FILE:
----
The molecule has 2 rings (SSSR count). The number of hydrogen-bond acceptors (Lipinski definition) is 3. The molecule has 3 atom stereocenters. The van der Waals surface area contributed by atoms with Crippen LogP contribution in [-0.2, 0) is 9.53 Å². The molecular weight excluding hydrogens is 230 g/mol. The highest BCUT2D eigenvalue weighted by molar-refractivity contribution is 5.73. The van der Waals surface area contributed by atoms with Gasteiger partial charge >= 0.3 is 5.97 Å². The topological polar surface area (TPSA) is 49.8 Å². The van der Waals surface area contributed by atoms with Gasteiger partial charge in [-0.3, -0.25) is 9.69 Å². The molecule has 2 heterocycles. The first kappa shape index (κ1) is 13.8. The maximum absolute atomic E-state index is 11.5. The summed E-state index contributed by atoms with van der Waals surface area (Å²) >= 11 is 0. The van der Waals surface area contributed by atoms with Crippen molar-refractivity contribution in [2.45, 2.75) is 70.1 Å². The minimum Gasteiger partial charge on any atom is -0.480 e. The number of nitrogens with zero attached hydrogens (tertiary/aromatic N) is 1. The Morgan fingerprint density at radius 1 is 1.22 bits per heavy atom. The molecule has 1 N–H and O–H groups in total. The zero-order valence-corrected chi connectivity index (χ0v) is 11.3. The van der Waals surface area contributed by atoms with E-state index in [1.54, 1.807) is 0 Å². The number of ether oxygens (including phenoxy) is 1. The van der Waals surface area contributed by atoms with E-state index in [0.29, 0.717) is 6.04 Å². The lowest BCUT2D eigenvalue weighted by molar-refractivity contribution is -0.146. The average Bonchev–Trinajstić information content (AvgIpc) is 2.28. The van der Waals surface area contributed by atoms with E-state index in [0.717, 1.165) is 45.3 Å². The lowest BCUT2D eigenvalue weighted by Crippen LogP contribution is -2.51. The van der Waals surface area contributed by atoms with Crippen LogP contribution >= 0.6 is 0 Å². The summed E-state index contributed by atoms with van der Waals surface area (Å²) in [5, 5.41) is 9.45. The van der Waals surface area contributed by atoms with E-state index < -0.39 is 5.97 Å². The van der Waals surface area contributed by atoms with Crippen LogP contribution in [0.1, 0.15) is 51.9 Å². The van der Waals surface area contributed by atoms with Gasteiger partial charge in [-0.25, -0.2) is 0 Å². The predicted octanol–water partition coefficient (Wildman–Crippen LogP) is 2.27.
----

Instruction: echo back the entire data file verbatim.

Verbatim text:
The molecule has 2 rings (SSSR count). The number of hydrogen-bond acceptors (Lipinski definition) is 3. The molecule has 3 atom stereocenters. The van der Waals surface area contributed by atoms with Crippen LogP contribution in [-0.2, 0) is 9.53 Å². The molecular weight excluding hydrogens is 230 g/mol. The highest BCUT2D eigenvalue weighted by molar-refractivity contribution is 5.73. The van der Waals surface area contributed by atoms with Gasteiger partial charge >= 0.3 is 5.97 Å². The topological polar surface area (TPSA) is 49.8 Å². The van der Waals surface area contributed by atoms with Gasteiger partial charge in [-0.3, -0.25) is 9.69 Å². The molecule has 2 heterocycles. The first kappa shape index (κ1) is 13.8. The maximum absolute atomic E-state index is 11.5. The summed E-state index contributed by atoms with van der Waals surface area (Å²) >= 11 is 0. The van der Waals surface area contributed by atoms with Crippen molar-refractivity contribution in [2.45, 2.75) is 70.1 Å². The minimum Gasteiger partial charge on any atom is -0.480 e. The number of nitrogens with zero attached hydrogens (tertiary/aromatic N) is 1. The Morgan fingerprint density at radius 1 is 1.22 bits per heavy atom. The molecule has 1 N–H and O–H groups in total. The zero-order valence-corrected chi connectivity index (χ0v) is 11.3. The van der Waals surface area contributed by atoms with E-state index in [1.54, 1.807) is 0 Å². The number of ether oxygens (including phenoxy) is 1. The van der Waals surface area contributed by atoms with E-state index in [0.29, 0.717) is 6.04 Å². The lowest BCUT2D eigenvalue weighted by molar-refractivity contribution is -0.146. The average Bonchev–Trinajstić information content (AvgIpc) is 2.28. The van der Waals surface area contributed by atoms with E-state index in [0.717, 1.165) is 45.3 Å². The lowest BCUT2D eigenvalue weighted by Crippen LogP contribution is -2.51. The van der Waals surface area contributed by atoms with Crippen LogP contribution >= 0.6 is 0 Å². The summed E-state index contributed by atoms with van der Waals surface area (Å²) in [5, 5.41) is 9.45. The van der Waals surface area contributed by atoms with E-state index < -0.39 is 5.97 Å². The van der Waals surface area contributed by atoms with Crippen LogP contribution in [0.1, 0.15) is 51.9 Å². The van der Waals surface area contributed by atoms with Gasteiger partial charge in [-0.25, -0.2) is 0 Å². The predicted octanol–water partition coefficient (Wildman–Crippen LogP) is 2.27.